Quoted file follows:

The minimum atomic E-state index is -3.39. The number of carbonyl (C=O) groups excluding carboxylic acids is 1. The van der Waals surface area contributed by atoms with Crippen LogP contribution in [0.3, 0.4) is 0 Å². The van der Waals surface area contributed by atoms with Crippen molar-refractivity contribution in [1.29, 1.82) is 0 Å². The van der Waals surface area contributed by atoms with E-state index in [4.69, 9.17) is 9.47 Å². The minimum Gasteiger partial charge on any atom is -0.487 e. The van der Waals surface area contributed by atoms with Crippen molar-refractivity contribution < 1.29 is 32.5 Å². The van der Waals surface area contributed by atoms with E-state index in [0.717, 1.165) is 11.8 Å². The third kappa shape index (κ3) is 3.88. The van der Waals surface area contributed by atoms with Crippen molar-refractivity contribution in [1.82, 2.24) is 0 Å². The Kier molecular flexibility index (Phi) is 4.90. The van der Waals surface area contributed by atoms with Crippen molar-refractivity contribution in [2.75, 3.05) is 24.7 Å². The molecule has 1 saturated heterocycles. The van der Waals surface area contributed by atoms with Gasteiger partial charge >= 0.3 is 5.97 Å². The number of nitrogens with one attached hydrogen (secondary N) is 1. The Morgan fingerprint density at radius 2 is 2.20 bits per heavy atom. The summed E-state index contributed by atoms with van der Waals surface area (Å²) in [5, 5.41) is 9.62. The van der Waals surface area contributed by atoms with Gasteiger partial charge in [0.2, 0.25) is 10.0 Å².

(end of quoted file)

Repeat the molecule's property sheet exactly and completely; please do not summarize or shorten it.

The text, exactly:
The minimum atomic E-state index is -3.39. The number of carbonyl (C=O) groups excluding carboxylic acids is 1. The van der Waals surface area contributed by atoms with Crippen LogP contribution in [0.3, 0.4) is 0 Å². The van der Waals surface area contributed by atoms with Crippen molar-refractivity contribution in [1.29, 1.82) is 0 Å². The van der Waals surface area contributed by atoms with E-state index in [4.69, 9.17) is 9.47 Å². The minimum Gasteiger partial charge on any atom is -0.487 e. The van der Waals surface area contributed by atoms with Crippen molar-refractivity contribution < 1.29 is 32.5 Å². The van der Waals surface area contributed by atoms with E-state index in [0.717, 1.165) is 11.8 Å². The third kappa shape index (κ3) is 3.88. The van der Waals surface area contributed by atoms with Crippen molar-refractivity contribution in [1.82, 2.24) is 0 Å². The Kier molecular flexibility index (Phi) is 4.90. The van der Waals surface area contributed by atoms with Crippen molar-refractivity contribution in [2.75, 3.05) is 24.7 Å². The molecule has 1 saturated heterocycles. The van der Waals surface area contributed by atoms with Gasteiger partial charge >= 0.3 is 5.97 Å². The number of nitrogens with one attached hydrogen (secondary N) is 1. The Morgan fingerprint density at radius 2 is 2.20 bits per heavy atom. The summed E-state index contributed by atoms with van der Waals surface area (Å²) in [5, 5.41) is 9.62. The van der Waals surface area contributed by atoms with Gasteiger partial charge in [0.2, 0.25) is 10.0 Å².